Dollar-gold syndrome hits South Asian currencies

The latest dollar-gold syndrome is hitting hard at least two major countries and their currencies, which are already suffering due to their poor external balances. India and Pakistan are the victims of the crisis, which means a huge South Asian population — more than one billion in India and 180 million in Pakistan — are suffering the financial and business fangs. Unless a miracle happens, there seems to be no easy end for the two countries, in the foreseeable future, to return to a normal growth path. Surprise of all surprises, Chinese, Bangladesh, Sri Lankan and several other currencies are doing pretty fine, as compared to their big neighbours — India and Pakistan. The Chinese renminbi is holding steadfast against the dollar for the last six months. The Bangladesh taka has, in fact, appreciated by four per cent and trades at 77.68 to a dollar compared to 81.50 last year.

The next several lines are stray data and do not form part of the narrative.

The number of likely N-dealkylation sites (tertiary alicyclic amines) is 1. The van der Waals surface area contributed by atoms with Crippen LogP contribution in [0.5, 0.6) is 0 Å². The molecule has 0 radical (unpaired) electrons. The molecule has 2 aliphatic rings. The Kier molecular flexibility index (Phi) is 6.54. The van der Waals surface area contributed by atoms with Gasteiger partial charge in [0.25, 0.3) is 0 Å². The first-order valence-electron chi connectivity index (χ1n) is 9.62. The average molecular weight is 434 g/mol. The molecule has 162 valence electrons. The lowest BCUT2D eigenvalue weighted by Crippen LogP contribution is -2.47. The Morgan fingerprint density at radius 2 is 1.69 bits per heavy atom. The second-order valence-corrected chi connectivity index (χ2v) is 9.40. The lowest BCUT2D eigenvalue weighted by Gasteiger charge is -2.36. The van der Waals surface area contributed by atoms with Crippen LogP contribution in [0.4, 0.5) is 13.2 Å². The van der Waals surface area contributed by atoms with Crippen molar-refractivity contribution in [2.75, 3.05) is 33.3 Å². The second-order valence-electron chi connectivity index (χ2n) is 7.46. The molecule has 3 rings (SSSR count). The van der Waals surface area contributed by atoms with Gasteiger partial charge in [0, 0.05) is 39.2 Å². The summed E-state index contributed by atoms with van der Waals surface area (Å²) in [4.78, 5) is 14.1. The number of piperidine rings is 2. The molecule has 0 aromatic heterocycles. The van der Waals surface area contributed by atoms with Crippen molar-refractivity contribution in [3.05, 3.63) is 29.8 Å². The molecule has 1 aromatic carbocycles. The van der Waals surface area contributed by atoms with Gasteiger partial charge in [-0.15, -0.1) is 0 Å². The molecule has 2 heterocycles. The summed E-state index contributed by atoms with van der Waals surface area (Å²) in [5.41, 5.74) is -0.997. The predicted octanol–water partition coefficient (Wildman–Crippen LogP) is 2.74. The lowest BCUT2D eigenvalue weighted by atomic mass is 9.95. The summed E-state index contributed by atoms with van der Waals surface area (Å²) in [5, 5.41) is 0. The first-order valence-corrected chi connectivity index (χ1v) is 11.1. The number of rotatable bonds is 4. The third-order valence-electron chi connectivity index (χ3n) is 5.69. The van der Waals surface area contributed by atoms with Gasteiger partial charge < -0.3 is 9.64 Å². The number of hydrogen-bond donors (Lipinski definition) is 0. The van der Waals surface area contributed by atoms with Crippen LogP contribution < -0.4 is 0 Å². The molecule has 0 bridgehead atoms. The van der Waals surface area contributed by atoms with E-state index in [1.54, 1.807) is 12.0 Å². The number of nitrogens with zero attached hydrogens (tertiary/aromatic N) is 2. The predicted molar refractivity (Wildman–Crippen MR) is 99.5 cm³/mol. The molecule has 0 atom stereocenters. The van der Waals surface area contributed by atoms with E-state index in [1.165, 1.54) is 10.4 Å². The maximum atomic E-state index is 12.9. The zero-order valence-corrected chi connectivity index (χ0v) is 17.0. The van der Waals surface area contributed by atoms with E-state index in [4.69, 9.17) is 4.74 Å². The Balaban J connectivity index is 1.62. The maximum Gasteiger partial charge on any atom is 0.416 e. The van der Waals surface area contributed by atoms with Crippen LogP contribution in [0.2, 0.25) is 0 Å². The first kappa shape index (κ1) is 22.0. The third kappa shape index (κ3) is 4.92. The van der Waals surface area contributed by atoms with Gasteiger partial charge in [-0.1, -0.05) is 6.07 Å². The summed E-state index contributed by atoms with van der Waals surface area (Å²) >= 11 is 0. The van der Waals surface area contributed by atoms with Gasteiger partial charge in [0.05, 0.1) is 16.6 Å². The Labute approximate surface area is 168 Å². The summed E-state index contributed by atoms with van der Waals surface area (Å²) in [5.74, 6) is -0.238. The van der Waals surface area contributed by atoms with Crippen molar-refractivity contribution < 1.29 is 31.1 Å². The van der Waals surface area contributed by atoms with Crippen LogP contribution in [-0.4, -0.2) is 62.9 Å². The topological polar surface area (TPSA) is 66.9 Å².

Indian rupee last week depreciated to 65.56 to a dollar. It has lead to calling the Indian rupee as “Asia’s worst performing major currency” this year. The partially-convertible Indian currency is down nearly 15 per cent this  year due to its big current account deficit and capital account outflows. Pakistani rupee had depreciated to a historic low of Rs105 to a dollar just a few days backs. The dollar was trading at Rs103.65/68 in the inter-bank market and Rs104.10/30 in the open market these days.
What blighted the two currencies and its timing?